Science & Technology

Amazon is trying to regulate itself over facial recognition software — before Congress does

The company joined Microsoft in calling for regulation on its own technologies.

Amazon released a blog post today proposing ethical guidelines around the use of facial recognition technology and called for national legislation on the topic.

The company’s own facial recognition software, called Rekognition, has been mired in controversy since its public debut two years ago. Rekognition can track people in photos or video and run those images against databases of millions of images in real time. The tool is currently used by at least one US law enforcement agency to help identify criminals. Dozens of civil rights groups and several lawmakers have expressed concern that the tool could be used for more widespread government surveillance — but Congress has yet to introduce legislation on the topic.

The debate about Amazon’s use of the technology in particular has intensified because of evidence of racial bias and errors with the tool, such as when the ACLU ran a test on the software and found that it misidentified 28 members of Congress as matching with criminal mugshots — disproportionately mismatching members of color. (In today’s blog post, Amazon wrote that the “service was not used properly” in such cases.) The company has also come under fire for pitching its software to ICE, according to documents obtained by the Project on Government Oversight. Critics such as the ACLU worry that ICE could use the software to unjustly target immigrants with greater efficiency.

There have been calls both from civil rights organizations and Amazon’s own rank-and-file employees to stop selling the product to government agencies.

Today’s note, penned by Amazon VP of Global Public Policy Michael Punke, is in direct response to some of those concerns.

“New technology should not be banned or condemned because of its potential misuse,” Punke wrote in a blog post on Amazon’s website on February 7. “Instead, there should be open, honest, and earnest dialogue among all parties involved to ensure that the technology is applied appropriately and is continuously enhanced.”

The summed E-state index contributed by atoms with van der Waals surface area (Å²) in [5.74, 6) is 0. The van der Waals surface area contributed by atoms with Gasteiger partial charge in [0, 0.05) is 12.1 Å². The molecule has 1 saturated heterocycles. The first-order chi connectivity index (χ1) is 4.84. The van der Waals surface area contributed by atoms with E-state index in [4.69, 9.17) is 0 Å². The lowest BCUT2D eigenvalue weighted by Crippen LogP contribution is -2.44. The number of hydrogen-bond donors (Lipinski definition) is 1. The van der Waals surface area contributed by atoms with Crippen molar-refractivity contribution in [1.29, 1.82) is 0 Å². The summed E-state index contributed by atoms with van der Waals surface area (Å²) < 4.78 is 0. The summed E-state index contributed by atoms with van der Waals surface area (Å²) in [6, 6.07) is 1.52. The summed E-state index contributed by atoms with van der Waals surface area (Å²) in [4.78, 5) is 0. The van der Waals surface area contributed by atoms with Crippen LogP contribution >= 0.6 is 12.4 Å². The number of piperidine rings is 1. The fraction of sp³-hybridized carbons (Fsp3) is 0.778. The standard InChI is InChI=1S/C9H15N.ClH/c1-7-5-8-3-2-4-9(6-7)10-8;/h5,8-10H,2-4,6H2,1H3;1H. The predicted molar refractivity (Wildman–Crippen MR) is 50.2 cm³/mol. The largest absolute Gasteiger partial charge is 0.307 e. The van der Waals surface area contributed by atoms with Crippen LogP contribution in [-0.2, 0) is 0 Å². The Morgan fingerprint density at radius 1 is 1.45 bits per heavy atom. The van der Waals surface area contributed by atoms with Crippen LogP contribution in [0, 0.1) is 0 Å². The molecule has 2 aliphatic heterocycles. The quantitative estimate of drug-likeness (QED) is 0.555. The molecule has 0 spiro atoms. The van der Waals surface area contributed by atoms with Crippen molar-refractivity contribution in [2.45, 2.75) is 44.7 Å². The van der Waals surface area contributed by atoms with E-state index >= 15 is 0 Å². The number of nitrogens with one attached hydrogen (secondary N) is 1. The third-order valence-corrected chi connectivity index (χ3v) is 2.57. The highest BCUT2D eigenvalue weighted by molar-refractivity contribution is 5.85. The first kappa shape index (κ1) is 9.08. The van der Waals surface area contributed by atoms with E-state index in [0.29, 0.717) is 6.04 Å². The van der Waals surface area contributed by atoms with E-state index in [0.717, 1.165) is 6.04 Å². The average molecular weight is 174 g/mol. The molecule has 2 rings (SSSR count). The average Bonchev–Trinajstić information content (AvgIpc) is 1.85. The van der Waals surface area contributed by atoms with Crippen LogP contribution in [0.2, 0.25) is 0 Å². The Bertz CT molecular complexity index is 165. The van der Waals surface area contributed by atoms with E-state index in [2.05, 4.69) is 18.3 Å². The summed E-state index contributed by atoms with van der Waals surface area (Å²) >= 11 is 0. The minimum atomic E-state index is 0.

This isn’t the first time a major tech company has called for self-regulating facial recognition software. Just a few weeks ago, Microsoft CEO Satya Nadella said the company would welcome regulation in the field to prevent the market from becoming a “race to the bottom” that could lead to “even more heavy-handed regulatory regimes.” In December, Google promised not to sell facial recognition software until it works through “important technology and policy questions.”

Amazon’s proposals include some suggestions that are already a given (“Facial recognition should always be in accordance with the law”), but also some stronger ones. For instance, when law enforcement agencies find a suspected criminal match, they should have a real human being review the case before making an arrest. Another proposal called for law enforcement agencies to provide regular transparency reports to the public on how they’re using the software, and to notify the public with written signage when they’re being surveilled with facial recognition technology.

Critics of the software say that Amazon’s proposals don’t go far enough — and that the company’s actions contradict its statements.

For example, despite Amazon’s calls for transparency, the company itself has been accused by lawmakers of withholding relevant information about its work with police.

“Amazon’s framework rings woefully hollow,” wrote ACLU Senior Legislative Counsel Neema Singh Guliani in email, adding that it “underscores the company’s refusal to properly address the dangers of its technology in government hands and reinforces the urgent need for Amazon to get out of the surveillance business altogether.”


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